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Jazz

Jazz

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Published by jamesyu

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Published by: jamesyu on Aug 16, 2007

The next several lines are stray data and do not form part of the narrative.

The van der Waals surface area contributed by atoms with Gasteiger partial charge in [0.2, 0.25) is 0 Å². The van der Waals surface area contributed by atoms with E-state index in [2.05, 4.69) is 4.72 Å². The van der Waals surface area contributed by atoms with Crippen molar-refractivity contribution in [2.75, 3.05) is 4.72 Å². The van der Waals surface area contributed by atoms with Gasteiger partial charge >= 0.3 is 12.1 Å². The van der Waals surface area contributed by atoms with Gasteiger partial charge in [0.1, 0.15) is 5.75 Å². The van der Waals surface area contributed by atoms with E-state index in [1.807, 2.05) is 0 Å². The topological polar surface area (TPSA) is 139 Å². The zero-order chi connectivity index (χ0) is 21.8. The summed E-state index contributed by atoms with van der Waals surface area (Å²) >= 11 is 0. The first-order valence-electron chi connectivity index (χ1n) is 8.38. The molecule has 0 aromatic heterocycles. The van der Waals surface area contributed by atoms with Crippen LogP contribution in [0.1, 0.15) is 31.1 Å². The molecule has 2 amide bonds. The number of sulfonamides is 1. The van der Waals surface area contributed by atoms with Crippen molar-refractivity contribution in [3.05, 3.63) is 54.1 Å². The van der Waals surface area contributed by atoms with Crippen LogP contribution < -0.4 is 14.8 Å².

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A Jazz Improvisation PrimerMarc SabatellaSecond Edition: Last Revised 3/7/94Copyright (C) 1992, 1993 by Marc Sabatella0. PrefaceThis primer began as an attempt to put together some answers to questions commonlyasked by beginnin improvisers in the rec.music.bluenote newsgroup on the Internetcomputer network. In the process ofputting the text together, however, itgradually grew into a more comprehensive treatise hopefully sitable as a beginningguide to the self-study of jazz improvisation.As I expanded the scope of this work from the simple question and answer sheet towhat it is now, on of my objectives was to make it also useful to people who haveno intention of becoming jazz perforers, but who wish to increase theirunderstanding of the music in order to gain a better appreciatio for it. Somelisteners delight in not knowing what goes into the music, considering it in thesame ein as sausages in that respect, but I sincerely believe that one's enjoymentof music can almost alays be enhanced by a better understanding of it.This primer assumes the reader has a certain familiarity with basic concepts ofterminology and notaion, but no more than one might have learned in a few musiclessons as a child. From this foundation the primer gradually delves intorelatively advanced theory. The amount of information presented hee may appearoverwhelming to all but the most ambitious of non-performing listeners, but Ibelieve te study is well worth the effort.The theory discussed in this primer could easily take hundreds of pages to coveradequately, and shold be accompanied by transcriptions of musical examples andexcerpts from actual solos. However, it s not my intention here to write the GreatAmerican "How To Play Jazz" Manual. Think of this primer ore as an introduction tothe subject, or as a survey of the various topics to be covered by other txts. Ialso feel that jazz improvisation cannot be understood or mastered without a feelfor the hisory of jazz, so I have included a section on history. Again, mytreatment is rather cursory, and shold be considered only an introductory survey.One could argue that instead of reading this primer, one would be better off justreading a history ext and a theory text. There is probably some truth to this.However, this primer tries to relate thse approaches in a manner that cannot bedone with separate texts, to give you a broad idea of what azz improvisation isall about. It also takes a less pedantic approach than most improvisation textsencouraging you to find your own voice rather than merely teaching you how to playthe "right" note. I think you will find that the history, theories, and techniquesdiscussed here go a long way towad explaining what is behind most of the jazz youhear, but are not necessarily enough on its own to llow you to reproduce it oreven fully analyze it. If it points anyone in the right direction, encouages themto check out more comprehensive texts, or motivates them to take some lessons or aclass, hen it has succeeded.I still consider this primer to be a work in progress. Since it is currentlydistributed through theInternet, and there is no standard way to create and